INTERBANK Money Market (IMM) activities have gone up by 65 per cent while rates dropped to signify increasing liquidity in the banking sector.
The interbank rates dropped by 14 basis points (bps) to 4.0 per cent for the week ending last Friday, a trend, some analysts said, backed by the central bank recently move to cut some key rates.
Orbit Securities, the largest stock brokerage firm, said the scenario indicating banks have enough cash.
“The scenario depicts increased liquidity in the banking sector as the Bank of Tanzania announced measures put in place to curb the effects of the coronavirus to the economy,” Orbit said in a statement ‘Weekly Market Synopsis’.
The total volume traded during the week ended last Friday increased by 65 per cent to 202bn/- from 122.5bn/- recorded in the previous week.
Early last week, BoT announced some measures to curb the coronavirus effects to the economy and lowered the reserve requirement ratio from 7.0 per cent to 6.0 per cent.
The central bank also cut the discount rate from 7.0 per cent to 5.0 per cent and reduced the required collateral value when commercial banks borrow from the central bank, and raised the transactional and savings value of mobile money operators (MNOs) The weighted average rate (WAR) for the interbank market decreased to close at 4.0per cent from 4.14 per cent the previous week.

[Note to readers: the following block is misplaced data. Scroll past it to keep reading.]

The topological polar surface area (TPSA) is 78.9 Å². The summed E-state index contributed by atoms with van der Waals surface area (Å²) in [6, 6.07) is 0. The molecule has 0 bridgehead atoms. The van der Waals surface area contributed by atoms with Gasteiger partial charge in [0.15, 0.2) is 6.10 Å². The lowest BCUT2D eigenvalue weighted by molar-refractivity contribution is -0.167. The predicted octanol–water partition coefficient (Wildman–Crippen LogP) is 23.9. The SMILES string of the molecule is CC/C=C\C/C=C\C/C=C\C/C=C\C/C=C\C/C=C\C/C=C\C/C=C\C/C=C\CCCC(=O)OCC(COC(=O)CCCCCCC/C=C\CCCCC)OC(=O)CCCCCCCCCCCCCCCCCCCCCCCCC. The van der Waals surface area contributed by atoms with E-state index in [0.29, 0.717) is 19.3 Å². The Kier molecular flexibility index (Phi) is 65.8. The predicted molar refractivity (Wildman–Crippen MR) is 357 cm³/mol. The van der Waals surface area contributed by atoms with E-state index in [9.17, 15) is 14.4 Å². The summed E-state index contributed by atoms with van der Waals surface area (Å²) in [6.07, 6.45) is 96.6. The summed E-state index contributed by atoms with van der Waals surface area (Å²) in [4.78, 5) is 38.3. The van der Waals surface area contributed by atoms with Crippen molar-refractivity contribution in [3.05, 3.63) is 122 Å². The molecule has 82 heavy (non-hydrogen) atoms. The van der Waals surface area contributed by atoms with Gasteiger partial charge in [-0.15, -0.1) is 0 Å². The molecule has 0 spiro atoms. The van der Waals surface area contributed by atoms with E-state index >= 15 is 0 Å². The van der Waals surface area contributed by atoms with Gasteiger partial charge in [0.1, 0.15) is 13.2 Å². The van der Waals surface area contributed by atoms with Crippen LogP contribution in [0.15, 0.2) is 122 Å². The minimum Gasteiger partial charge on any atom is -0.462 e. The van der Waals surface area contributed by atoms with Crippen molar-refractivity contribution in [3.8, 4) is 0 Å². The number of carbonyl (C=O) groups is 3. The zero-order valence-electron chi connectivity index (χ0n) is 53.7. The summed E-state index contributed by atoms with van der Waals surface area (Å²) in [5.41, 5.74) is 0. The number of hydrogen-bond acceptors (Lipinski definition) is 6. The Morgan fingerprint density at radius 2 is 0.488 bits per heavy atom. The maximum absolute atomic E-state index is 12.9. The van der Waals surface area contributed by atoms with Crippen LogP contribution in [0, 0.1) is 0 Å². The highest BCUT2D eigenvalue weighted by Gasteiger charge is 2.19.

Earlier, Zan Securities Chief Executive Officer Raphael Masumbuko said the new measures will lead to increased liquidity in the economy and help commercial banks and corporate borrowers.
“We expect a trickle-down effect of these measures to reach the general public through increased loans accessibility, availability of goods and services and reduced foreclosures due to loan defaults,” Mr Masumbuko said.
In March, BoT continued to intensify accommodative monetary policy measures in order to cushion the economy from the impact of Covid-19.
“As a result, liquidity in the banking system has remained adequate and growth of money supply been fairly high,” BoT said in its latest Monthly Economic Review.